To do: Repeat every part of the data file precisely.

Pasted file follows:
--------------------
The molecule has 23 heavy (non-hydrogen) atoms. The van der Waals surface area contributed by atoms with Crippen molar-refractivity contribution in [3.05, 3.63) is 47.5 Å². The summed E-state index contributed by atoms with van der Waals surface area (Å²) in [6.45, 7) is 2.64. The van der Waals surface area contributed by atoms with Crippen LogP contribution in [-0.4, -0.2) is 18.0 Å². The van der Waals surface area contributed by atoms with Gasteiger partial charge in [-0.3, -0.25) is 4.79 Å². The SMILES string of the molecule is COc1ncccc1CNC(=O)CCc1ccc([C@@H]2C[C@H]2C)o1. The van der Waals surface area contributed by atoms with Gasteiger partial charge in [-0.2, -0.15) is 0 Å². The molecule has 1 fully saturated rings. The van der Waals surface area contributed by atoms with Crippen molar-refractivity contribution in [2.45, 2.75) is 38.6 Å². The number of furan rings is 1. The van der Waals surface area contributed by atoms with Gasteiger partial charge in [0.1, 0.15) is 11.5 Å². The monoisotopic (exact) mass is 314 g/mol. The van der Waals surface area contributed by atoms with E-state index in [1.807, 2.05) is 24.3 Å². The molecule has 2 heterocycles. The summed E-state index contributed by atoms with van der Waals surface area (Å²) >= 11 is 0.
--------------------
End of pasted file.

The molecule has 23 heavy (non-hydrogen) atoms. The van der Waals surface area contributed by atoms with Crippen molar-refractivity contribution in [3.05, 3.63) is 47.5 Å². The summed E-state index contributed by atoms with van der Waals surface area (Å²) in [6.45, 7) is 2.64. The van der Waals surface area contributed by atoms with Crippen LogP contribution in [-0.4, -0.2) is 18.0 Å². The van der Waals surface area contributed by atoms with Gasteiger partial charge in [-0.3, -0.25) is 4.79 Å². The SMILES string of the molecule is COc1ncccc1CNC(=O)CCc1ccc([C@@H]2C[C@H]2C)o1. The van der Waals surface area contributed by atoms with Gasteiger partial charge in [-0.2, -0.15) is 0 Å². The molecule has 1 fully saturated rings. The van der Waals surface area contributed by atoms with Crippen molar-refractivity contribution in [2.45, 2.75) is 38.6 Å². The number of furan rings is 1. The van der Waals surface area contributed by atoms with Gasteiger partial charge in [0.1, 0.15) is 11.5 Å². The monoisotopic (exact) mass is 314 g/mol. The van der Waals surface area contributed by atoms with E-state index in [1.807, 2.05) is 24.3 Å². The molecule has 2 heterocycles. The summed E-state index contributed by atoms with van der Waals surface area (Å²) >= 11 is 0.